Documentation of bioactive ingredients from plant materials is important for reasons of easy availability and relatively less toxicity and/or less side effects compared to synthetic chemicals. The current study focused on the ethanolic SOLE to be screened for its bioefficacy against oral squamous carcinoma cells. The percent extractives in various solvents suggest the quantity and nature of components in the extract. The chromatographic portrayal may serve as a distinguishing fingerprint for qualitative evaluation of the leaves. TLC study revealed the presence of rutin-flavonoid in ethanol extract. The information obtained from the preliminary phytochemical screening could reveal useful discoveries about the chemical nature of the drugs.[16]

The present findings demonstrate the efficacy of SOLE to control the proliferation of oral squamous carcinoma cells with a wide therapeutic window against the normal Vero cells, which indicates uncompromised efficacy and safety of the extract. This observed efficacy might be from single or combinations of more than one active compound identified in SOLE [Table 1], which is in par with reported literature that effective combinations of more than one compound from natural source bring out therapeutic efficacy in controlling cancer cells.[17]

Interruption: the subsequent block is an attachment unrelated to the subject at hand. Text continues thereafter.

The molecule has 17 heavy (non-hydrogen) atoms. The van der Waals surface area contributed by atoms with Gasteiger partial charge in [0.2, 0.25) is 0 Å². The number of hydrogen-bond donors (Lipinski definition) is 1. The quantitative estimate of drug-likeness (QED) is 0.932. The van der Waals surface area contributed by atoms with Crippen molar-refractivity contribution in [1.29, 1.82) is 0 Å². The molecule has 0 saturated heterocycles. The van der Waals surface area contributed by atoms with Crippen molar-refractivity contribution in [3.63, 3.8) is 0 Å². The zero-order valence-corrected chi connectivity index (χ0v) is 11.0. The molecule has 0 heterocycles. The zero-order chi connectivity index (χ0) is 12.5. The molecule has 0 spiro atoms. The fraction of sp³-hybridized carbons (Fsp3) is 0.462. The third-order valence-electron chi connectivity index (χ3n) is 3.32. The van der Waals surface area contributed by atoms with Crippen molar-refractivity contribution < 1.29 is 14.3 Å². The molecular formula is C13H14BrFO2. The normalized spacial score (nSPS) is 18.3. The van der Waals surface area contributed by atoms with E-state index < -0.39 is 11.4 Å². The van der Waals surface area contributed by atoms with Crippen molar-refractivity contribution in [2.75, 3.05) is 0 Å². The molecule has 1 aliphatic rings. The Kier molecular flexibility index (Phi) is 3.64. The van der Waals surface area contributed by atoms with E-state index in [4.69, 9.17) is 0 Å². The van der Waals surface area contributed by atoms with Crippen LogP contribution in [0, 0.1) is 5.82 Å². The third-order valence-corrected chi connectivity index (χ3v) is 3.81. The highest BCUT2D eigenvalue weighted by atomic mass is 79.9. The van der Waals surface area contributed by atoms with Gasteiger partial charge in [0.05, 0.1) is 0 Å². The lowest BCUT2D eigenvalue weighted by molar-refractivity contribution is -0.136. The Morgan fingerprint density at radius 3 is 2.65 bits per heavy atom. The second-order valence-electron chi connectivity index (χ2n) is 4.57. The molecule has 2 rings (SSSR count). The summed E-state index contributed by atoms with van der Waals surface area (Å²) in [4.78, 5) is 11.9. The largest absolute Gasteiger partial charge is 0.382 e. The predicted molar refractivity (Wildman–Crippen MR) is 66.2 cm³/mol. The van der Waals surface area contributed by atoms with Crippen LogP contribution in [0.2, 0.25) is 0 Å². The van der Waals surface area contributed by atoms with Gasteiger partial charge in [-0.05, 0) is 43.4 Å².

As cell invasion and metastasis are proven very vital for tumor progression,[18] We mimicked these situations to check if there was any anti-cell migratory effect by SOLE in oral squamous cancer cells. Our observations clearly indicate SOLE to inhibit the SSC-15 and SSC-25 cells in the tumor trans-endothelial cell migration assays, which proves the anti-metastasis efficacy of SOLE in addition to the observed antiproliferative effects.

The cell cycle regulation is considered as vital checkpoint to decide between survival and death for any rapidly proliferating cancer cell.[19] Results from the present investigation demonstrate an increase sub G0/G1 phase of cell cycle with SOLE treatments in SSC-15 and SSC-25 cells, thereby indicating the response of cancer cells to the extract treatments. The results of cell cycle alteration could also be attributed to the anti-proliferative activities of SOLE in oral squamous cancer cells. Literature reports certain anticancer agents to cause DNA damage, which results in the accumulation sub G0/G1 phase of the cell cycle.[20] To substantiate our observations from the cell cycle, we carried out fluorescent nuclear staining in SOLE treated SSC cells. Morphological analysis with Propidium iodide and Hoechst 333258 staining showed cell clumping and fragmented nuclei, suggesting the typical characteristic of DNA fragmentation and apoptosis as observed by other co-workers.[21]